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Explore the relationships between Romeo and his parents and Juliet and her parents. Consider the dramatic devices used by Shakespeare as they are presented to the audience. Discuss the social and historical context within the play is set?

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Introduction

Romeo and Juliet English Coursework Explore the relationships between Romeo and his parents and Juliet and her parents. Consider the dramatic devices used by Shakespeare as they are presented to the audience. Discuss the social and historical context within the play is set? The play is about falling in love, which is why it appears to be directed towards a younger audience. It is timeless because the feeling of falling in love has happened and will continue to happen. It is a part of human nature; Shakespeare wrote a play primarily to entertain his audience. Although the play is a tragic love story it still has to contain some humour between the characters, it also involves scenes of hate. ...read more.

Middle

The social code of Elizabethan times is that children's parents would arrange marriages for them this would always cause problems in the family. Capulet and Lady Capulet think that Paris is a very good catch for Juliet and she would be very happy but Juliet has an undivided need for Romeo. This play is about a battle between Juliet's true love and her parent's wishes. The relationship between Juliet and her mother is quite distant. Like Romeo, she has a better relationship with a person other than her parents. In her case, the nurse. This is proven in act1 scene3 when the nurse says: '' I would say thou had'st sucked wisdom from thy heart'' This means the nurse breastfed Juliet whilst she was younger, she must have sucked wisdom from her heart/chest. ...read more.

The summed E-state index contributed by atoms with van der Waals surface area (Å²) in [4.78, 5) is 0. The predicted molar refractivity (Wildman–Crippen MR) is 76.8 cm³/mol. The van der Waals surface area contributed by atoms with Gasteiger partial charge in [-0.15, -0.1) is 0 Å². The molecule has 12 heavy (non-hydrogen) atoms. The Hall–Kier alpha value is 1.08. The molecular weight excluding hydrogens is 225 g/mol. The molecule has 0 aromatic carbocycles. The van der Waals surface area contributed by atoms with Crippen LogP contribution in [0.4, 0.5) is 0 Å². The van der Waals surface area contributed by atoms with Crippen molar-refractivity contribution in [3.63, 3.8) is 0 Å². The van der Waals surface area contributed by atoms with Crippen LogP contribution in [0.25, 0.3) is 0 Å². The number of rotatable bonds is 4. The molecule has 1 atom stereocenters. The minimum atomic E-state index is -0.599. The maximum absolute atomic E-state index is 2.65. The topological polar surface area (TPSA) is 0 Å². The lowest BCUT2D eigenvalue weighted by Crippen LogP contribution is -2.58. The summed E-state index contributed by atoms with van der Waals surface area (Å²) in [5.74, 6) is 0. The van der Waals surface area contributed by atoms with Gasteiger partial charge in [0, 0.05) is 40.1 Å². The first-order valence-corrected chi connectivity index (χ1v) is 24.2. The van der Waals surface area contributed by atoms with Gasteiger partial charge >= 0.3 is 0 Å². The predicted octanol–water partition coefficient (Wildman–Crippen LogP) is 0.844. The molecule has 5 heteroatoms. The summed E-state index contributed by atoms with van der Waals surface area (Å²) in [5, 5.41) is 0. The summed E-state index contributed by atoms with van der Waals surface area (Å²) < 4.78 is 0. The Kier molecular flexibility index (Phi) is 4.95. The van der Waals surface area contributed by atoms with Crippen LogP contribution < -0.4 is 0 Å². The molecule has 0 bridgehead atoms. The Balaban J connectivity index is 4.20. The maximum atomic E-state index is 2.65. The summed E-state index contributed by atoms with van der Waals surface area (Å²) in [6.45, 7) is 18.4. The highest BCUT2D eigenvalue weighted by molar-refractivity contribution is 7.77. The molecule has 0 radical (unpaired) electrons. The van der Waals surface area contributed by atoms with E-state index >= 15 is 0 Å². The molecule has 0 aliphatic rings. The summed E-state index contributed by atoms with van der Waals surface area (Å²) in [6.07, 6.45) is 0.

Conclusion

Finally Lady Capulet asks her daughter if she can like of Paris' love. Juliet replies with a negative response, ''I'll look to like, if looking liking move; but no more deep will I endart mine eye Than your consent gives strength to make it fly''. Act 1 Scene 5 consists of the 'Masked Ball' held by Capulet, Paris was invited so that he could meet Juliet. Romeo and his friends managed to get hold of invitations to go to the ball and whilst in there, Tybalt, Juliets cousin, realised that Romeo and various others of his friends had come uninvited to the Capulet ball. Lord Capulet makes it clear to Tybalt that he does not want any trouble as it would give him a bad reputation and would ruin the party that was being held in his house. ...read more.

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This pupil has sometimes referred to the text and given an opinion. There is too much emphasis on narration here and not enough exploration of theme, language or character.

Marked by teacher Paul Dutton 20/03/2013

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